Translation of Codex Sinaiticus
When the Codex Sinaiticus website was launched in July 2008, it only featured translations of the first thirty-five Psalms in English and the book of Esther in German. Drawing on his own English translation in A New English Translation of the Septuagint (NETS, see below), Albert Pietersma revised the the translation of the thirty-five Psalms for the Codex Sinaiticus website. Reinhold Scholl and Nadine Quenouille adapted the German translation of Esther from the Septuaginta Deutsch (LXX.D, see below). A strategy to increase the number of translations offered on the website is in place.
The Codex Sinaiticus Project was primarily a conservation, digitisation, transcription and publication project. It did not aim to undertake a new English translation of the writings preserved in the manuscript.
The English translation of the New Testament part of Codex Sinaiticus used on the website was taken from the translation by Henry Tompkins Anderson in The New Testament: translated from the Sinaitic manuscript discovered by Constantine Tischendorf at Mt Sinai (Cincinnati, 1918). This out-of-copyright translation does not provide a literal translation of the text in Codex Sinaiticus, but was included in the website to serve as a navigational aid.
English translations of the Old Testament part of Codex Sinaiticus are currently available on the website only for Psalms 1-35 (translated by Albert Pietersma) and the Book of Esther (by Karen Jobes). These translations were based on those produced for the New English Translation of the Septuagint (the Greek version of the Hebrew Scriptures), which were adapted to the actual text in Codex Sinaiticus.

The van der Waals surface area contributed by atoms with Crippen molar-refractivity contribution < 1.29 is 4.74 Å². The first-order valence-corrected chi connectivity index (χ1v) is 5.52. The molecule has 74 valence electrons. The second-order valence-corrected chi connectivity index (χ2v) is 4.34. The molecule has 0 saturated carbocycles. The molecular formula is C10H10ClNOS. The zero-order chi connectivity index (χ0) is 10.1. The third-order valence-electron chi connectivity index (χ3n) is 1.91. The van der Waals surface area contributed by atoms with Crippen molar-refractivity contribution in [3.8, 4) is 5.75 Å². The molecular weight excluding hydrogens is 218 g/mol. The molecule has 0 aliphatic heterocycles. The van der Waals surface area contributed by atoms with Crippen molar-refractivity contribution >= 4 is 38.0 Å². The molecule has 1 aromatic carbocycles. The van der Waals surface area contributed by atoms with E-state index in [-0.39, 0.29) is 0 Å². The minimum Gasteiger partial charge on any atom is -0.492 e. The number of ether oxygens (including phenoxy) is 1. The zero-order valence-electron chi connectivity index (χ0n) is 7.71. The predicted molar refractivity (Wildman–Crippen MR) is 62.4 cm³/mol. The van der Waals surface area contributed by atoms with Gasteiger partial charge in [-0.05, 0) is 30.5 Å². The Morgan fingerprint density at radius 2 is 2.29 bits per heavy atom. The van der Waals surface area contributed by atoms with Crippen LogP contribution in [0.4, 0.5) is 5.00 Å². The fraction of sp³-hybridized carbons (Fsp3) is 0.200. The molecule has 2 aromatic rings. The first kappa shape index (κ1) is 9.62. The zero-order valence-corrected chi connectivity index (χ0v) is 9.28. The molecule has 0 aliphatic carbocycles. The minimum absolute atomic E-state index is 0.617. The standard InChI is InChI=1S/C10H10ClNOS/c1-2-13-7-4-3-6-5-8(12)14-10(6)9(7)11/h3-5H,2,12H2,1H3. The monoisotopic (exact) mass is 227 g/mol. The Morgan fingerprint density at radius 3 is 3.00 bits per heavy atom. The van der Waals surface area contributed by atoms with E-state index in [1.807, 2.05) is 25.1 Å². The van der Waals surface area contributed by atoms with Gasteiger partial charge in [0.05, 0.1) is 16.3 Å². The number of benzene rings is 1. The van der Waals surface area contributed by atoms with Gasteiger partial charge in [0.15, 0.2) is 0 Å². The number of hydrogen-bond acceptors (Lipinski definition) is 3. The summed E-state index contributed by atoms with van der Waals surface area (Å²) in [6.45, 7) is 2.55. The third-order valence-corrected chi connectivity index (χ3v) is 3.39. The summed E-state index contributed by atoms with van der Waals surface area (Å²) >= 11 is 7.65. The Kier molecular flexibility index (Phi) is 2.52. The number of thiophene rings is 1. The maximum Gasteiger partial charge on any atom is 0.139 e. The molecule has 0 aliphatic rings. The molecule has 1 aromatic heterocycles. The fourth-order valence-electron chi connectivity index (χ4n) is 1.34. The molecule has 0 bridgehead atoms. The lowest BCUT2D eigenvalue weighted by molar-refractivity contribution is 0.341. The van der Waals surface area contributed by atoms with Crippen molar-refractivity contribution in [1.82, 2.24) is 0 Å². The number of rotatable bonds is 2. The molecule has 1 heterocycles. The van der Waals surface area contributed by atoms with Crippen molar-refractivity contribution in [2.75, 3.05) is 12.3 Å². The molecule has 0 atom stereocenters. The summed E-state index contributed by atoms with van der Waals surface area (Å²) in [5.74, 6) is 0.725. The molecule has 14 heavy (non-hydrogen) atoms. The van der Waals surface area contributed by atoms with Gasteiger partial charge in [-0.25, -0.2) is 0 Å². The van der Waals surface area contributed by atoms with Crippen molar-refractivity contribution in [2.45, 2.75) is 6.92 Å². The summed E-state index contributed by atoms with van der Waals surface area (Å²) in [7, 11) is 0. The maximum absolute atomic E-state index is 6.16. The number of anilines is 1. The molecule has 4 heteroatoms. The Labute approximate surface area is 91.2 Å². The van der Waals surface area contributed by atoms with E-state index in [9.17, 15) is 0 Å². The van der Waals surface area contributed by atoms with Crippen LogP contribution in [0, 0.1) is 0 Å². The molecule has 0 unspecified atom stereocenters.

English translations of the remaining parts of Codex Sinaiticus (other Old Testament writings and the Epistle of Barnabas and the Shepherd of Hermas), are freely accessible. A modern English translation of the Septuagint (the Greek Old Testament) is available at http://ccat.sas.upenn.edu/nets/edition/. There is an online English translation of the Epistle of Barnabas at http://www.earlychristianwritings.com/text/barnabas-lightfoot.html and of the Shepherd of Hermas at http://www.earlychristianwritings.com/text/shepherd-lightfoot.html.
The Project is in discussion with the German Bible Society (Deutsche Bibelgesellschaft) in the hope that translators working on the Septuaginta Deutsch Project (LXX.D) may be willing to adapt their translation to the text of Codex Sinaiticus. Similar to NETS, Septuaginta Deutsch is a project, initiated by Wolfgang Kraus and Martin Karrer, to translate the Greek Old Testament into German. The German translation will soon be published by The German Bible Society.